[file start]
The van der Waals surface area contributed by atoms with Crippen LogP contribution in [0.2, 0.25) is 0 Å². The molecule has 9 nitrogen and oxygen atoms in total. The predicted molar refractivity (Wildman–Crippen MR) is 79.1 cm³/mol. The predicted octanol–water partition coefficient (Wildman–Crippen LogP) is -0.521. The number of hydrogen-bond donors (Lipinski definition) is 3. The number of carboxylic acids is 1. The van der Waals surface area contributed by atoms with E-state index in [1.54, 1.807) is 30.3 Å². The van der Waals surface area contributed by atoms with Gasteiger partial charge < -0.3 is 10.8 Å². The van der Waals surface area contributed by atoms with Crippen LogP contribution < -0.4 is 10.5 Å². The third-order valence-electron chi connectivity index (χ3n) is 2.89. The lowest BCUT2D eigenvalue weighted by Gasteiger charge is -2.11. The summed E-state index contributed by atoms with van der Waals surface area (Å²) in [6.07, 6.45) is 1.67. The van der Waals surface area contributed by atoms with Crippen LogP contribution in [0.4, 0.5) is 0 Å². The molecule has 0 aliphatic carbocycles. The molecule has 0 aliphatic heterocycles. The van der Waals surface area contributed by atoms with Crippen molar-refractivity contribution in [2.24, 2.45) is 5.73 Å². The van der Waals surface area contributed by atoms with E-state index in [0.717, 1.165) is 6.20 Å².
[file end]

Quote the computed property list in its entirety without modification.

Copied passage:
The van der Waals surface area contributed by atoms with Crippen LogP contribution in [0.2, 0.25) is 0 Å². The molecule has 9 nitrogen and oxygen atoms in total. The predicted molar refractivity (Wildman–Crippen MR) is 79.1 cm³/mol. The predicted octanol–water partition coefficient (Wildman–Crippen LogP) is -0.521. The number of hydrogen-bond donors (Lipinski definition) is 3. The number of carboxylic acids is 1. The van der Waals surface area contributed by atoms with E-state index in [1.54, 1.807) is 30.3 Å². The van der Waals surface area contributed by atoms with Gasteiger partial charge < -0.3 is 10.8 Å². The van der Waals surface area contributed by atoms with Crippen LogP contribution < -0.4 is 10.5 Å². The third-order valence-electron chi connectivity index (χ3n) is 2.89. The lowest BCUT2D eigenvalue weighted by Gasteiger charge is -2.11. The summed E-state index contributed by atoms with van der Waals surface area (Å²) in [6.07, 6.45) is 1.67. The van der Waals surface area contributed by atoms with Crippen LogP contribution in [0.4, 0.5) is 0 Å². The molecule has 0 aliphatic carbocycles. The molecule has 0 aliphatic heterocycles. The van der Waals surface area contributed by atoms with Crippen molar-refractivity contribution in [2.24, 2.45) is 5.73 Å². The van der Waals surface area contributed by atoms with E-state index in [0.717, 1.165) is 6.20 Å².